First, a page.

But as I said before, in HSE, we’re  trying to work for the zero targets and how to do that is always impossible to know upfront, so as this transformational safety worked in Qatar, we took step by step and year by year working towards the same goals but it's about smaller actions for smaller time periods rather than setting a fixed strategy for the next four years which is going to fail because life changes.


As a leader in the HSSE domain, how do you ensure that safety culture is not only top-down but also embraced at the grassroots level by every employee?

That's like the golden question. I think it's important to know that the different groups have different needs. The leadership really wants to have input on the strategic level because they need to know, how HSE can contribute to improving the business, to optimize it, to make it more economic and to help drive the business. Also, to determine what the key is for the future.

Now the supervisors need to have the skills to be able to lead people. This is one of the key things because if you have a big site, like the one in Qatar, we ended up training, I think, nearly five and a half thousand supervisors on the three-level course and only because we had those people trained they could pass it on to the 50,000 workers on site. These supervisors need skills, which is not just knowledge but also practical experience.

The training that we did on the three-level course actually included a lot of the one of course the aspects they had to deal with at the site with the 60 different nationalities. We also teach them how to supervise, what we call, unsafe work. How are unsupervised people working on the scaffold? Do you shout to them or do you talk to them? You know, these are the things we had to train these people on because if you have a site like that, you cannot go back to an experienced workforce. It's mostly people who are new to the industry and quite often new to the roles as well. But then the opportunity is to align that training for all of these people so that everybody's doing it in the same way. It was very successful.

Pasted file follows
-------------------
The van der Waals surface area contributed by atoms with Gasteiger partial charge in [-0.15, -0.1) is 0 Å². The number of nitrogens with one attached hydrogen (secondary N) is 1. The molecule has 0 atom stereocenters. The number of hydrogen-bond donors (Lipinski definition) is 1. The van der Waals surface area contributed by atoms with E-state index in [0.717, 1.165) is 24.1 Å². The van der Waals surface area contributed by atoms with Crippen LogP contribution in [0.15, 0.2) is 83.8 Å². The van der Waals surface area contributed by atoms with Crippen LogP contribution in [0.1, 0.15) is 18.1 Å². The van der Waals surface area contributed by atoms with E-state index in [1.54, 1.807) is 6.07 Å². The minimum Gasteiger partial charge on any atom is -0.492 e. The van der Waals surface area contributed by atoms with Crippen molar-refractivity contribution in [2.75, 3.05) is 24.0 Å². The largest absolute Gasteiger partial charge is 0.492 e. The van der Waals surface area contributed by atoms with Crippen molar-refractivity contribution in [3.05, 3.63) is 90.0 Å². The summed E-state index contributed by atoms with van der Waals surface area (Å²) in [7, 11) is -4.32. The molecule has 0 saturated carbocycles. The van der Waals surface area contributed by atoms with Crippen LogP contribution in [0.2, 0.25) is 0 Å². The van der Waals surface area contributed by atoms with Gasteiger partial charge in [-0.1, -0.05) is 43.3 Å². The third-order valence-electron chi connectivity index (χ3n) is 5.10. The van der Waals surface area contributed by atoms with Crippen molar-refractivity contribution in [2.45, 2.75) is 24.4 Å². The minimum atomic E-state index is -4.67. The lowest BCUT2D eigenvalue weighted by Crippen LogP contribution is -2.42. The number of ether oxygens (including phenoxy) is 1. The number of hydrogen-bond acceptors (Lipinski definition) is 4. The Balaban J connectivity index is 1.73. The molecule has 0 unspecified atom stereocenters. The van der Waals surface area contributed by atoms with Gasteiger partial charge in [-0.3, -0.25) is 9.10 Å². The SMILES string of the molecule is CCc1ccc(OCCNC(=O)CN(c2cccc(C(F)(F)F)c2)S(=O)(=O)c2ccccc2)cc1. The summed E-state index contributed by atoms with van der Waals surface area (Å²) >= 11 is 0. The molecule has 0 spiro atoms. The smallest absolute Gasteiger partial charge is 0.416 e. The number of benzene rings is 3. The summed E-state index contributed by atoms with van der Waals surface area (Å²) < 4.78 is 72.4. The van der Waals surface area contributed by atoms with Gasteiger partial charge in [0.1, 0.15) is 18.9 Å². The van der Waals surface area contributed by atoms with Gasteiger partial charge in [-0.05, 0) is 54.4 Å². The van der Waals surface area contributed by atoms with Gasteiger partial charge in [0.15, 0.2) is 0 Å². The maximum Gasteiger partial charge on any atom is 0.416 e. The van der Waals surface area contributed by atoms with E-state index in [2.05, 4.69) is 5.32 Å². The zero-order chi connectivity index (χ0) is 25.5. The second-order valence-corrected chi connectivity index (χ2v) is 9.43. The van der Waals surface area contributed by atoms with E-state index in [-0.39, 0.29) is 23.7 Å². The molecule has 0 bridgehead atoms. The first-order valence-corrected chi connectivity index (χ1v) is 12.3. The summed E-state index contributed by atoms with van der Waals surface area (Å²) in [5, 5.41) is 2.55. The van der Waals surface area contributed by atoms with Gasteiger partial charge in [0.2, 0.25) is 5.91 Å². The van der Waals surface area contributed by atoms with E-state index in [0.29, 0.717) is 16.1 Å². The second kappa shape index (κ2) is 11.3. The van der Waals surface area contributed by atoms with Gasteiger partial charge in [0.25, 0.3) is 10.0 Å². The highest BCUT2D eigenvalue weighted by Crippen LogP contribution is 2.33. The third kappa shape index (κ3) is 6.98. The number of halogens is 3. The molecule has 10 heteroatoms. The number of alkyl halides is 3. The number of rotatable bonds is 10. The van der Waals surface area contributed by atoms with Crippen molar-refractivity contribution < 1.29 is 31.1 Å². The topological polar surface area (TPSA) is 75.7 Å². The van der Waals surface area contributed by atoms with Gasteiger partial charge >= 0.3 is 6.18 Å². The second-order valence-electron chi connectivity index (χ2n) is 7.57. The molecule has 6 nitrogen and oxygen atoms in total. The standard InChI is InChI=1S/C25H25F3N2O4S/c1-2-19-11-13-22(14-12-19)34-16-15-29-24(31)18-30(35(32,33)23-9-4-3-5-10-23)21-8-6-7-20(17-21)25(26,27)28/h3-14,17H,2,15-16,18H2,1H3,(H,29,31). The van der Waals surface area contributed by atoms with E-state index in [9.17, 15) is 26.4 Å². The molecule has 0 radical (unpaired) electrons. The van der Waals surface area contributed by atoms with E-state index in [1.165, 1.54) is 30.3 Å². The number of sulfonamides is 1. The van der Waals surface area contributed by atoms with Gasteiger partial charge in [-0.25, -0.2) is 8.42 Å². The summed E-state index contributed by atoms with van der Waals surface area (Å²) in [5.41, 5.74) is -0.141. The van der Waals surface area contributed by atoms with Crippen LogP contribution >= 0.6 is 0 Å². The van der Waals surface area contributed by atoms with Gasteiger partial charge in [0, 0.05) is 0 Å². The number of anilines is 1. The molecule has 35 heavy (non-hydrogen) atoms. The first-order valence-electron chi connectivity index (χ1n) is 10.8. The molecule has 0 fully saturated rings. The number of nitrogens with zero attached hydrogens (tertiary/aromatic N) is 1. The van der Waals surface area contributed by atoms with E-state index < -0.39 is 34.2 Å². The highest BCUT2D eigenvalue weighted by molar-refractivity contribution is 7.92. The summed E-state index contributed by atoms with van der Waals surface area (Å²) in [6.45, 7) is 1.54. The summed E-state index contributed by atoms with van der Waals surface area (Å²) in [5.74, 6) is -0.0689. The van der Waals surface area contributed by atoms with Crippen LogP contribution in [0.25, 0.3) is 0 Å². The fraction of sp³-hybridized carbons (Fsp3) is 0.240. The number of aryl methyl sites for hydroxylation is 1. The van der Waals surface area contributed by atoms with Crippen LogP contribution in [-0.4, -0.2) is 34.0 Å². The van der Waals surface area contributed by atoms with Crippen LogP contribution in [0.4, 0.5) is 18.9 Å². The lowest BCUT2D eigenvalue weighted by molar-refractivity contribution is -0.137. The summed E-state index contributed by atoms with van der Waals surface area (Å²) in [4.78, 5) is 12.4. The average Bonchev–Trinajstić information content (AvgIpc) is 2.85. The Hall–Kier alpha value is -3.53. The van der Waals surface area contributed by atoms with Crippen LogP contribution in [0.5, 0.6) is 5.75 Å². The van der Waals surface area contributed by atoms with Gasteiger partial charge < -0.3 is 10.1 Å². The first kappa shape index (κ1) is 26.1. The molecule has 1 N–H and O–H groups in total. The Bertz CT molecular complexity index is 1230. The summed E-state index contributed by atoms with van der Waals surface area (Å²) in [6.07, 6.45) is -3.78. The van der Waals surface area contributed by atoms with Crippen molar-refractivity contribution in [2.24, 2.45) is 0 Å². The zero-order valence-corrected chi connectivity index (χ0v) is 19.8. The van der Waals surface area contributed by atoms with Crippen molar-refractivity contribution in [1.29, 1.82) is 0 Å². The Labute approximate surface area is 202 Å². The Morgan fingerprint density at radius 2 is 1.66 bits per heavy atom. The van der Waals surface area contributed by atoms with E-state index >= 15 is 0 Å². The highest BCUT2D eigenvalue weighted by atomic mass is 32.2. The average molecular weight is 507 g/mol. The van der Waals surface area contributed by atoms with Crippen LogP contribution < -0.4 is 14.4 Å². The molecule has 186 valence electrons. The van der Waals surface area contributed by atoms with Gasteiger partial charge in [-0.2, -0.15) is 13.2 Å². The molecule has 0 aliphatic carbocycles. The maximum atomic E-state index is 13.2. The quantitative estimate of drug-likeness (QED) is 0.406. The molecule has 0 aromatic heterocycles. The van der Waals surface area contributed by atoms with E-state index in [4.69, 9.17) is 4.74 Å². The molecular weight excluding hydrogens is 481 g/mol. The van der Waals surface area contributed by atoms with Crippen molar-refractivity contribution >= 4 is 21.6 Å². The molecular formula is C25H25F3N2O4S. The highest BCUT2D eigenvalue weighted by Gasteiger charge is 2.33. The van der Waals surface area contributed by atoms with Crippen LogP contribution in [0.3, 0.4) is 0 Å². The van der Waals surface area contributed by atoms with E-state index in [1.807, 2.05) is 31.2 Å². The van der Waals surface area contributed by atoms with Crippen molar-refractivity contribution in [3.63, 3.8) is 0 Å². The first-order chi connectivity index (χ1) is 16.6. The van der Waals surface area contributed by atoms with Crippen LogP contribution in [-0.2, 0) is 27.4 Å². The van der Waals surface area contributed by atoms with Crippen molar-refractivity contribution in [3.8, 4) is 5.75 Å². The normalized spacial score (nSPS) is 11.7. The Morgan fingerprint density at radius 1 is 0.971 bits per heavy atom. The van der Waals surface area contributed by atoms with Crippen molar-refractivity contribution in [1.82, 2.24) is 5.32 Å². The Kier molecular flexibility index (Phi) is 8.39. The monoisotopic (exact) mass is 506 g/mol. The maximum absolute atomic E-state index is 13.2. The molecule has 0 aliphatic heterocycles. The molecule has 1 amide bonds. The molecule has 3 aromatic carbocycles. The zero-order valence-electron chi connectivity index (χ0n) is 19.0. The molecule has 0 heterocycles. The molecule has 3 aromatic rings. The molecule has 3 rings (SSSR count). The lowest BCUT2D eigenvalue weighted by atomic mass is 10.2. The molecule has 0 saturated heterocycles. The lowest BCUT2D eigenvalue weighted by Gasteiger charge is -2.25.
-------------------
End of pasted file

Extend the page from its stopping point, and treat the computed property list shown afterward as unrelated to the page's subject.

In the end, it's about the people at the site and I remember when we got to 2000 workers, we could still see the site growing, but when we got to thirty or forty thousand, you just don't see it anymore. You are visible to the people at the site but you can only talk to individuals there. One of the things we did there, was actually putting stickers on their hats, that said “Talk to me about safety”. It was not just about us telling them, what to do and how to do things, but it was also about learning what the challenges were that these people were dealing with and the advice that they required. When you discuss that in the plenary meetings, then you really know what the issues are. The site is not what we just assume that it's all how it all works (learn more about FPSO safety here)

These are really the three levels that, I would say, are the key for the management - where are we going in the future? Supervisors need to have theoretical courses with a lot of practical training. It's about how they deal with the people at the site and in the end, the people may have questions and we need to learn to understand what these questions are and help them with that. If you help these people with answering their questions then they will come back to you. Too many people work at sites but don't talk to the management because they just give a textbook answer that is not what they are looking for. We need to help them with their challenges.